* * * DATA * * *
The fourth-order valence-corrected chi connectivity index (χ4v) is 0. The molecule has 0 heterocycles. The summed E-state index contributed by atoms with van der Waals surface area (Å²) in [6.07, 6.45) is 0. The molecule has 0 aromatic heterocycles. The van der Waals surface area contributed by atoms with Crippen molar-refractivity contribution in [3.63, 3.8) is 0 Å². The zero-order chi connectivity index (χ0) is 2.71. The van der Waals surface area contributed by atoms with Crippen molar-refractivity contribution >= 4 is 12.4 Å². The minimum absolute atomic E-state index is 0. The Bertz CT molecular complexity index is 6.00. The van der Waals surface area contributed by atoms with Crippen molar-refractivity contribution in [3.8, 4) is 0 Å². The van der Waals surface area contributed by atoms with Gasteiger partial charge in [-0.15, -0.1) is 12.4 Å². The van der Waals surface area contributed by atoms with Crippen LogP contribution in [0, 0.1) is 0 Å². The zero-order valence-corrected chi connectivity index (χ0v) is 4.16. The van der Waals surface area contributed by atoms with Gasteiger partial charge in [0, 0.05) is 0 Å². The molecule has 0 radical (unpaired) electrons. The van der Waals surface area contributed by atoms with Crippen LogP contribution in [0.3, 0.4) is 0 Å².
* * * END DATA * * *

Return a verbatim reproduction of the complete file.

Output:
The fourth-order valence-corrected chi connectivity index (χ4v) is 0. The molecule has 0 heterocycles. The summed E-state index contributed by atoms with van der Waals surface area (Å²) in [6.07, 6.45) is 0. The molecule has 0 aromatic heterocycles. The van der Waals surface area contributed by atoms with Crippen molar-refractivity contribution in [3.63, 3.8) is 0 Å². The zero-order chi connectivity index (χ0) is 2.71. The van der Waals surface area contributed by atoms with Crippen molar-refractivity contribution >= 4 is 12.4 Å². The minimum absolute atomic E-state index is 0. The Bertz CT molecular complexity index is 6.00. The van der Waals surface area contributed by atoms with Crippen molar-refractivity contribution in [3.8, 4) is 0 Å². The van der Waals surface area contributed by atoms with Gasteiger partial charge in [-0.15, -0.1) is 12.4 Å². The van der Waals surface area contributed by atoms with Crippen LogP contribution in [0, 0.1) is 0 Å². The zero-order valence-corrected chi connectivity index (χ0v) is 4.16. The van der Waals surface area contributed by atoms with Gasteiger partial charge in [0, 0.05) is 0 Å². The molecule has 0 radical (unpaired) electrons. The van der Waals surface area contributed by atoms with Crippen LogP contribution in [0.3, 0.4) is 0 Å².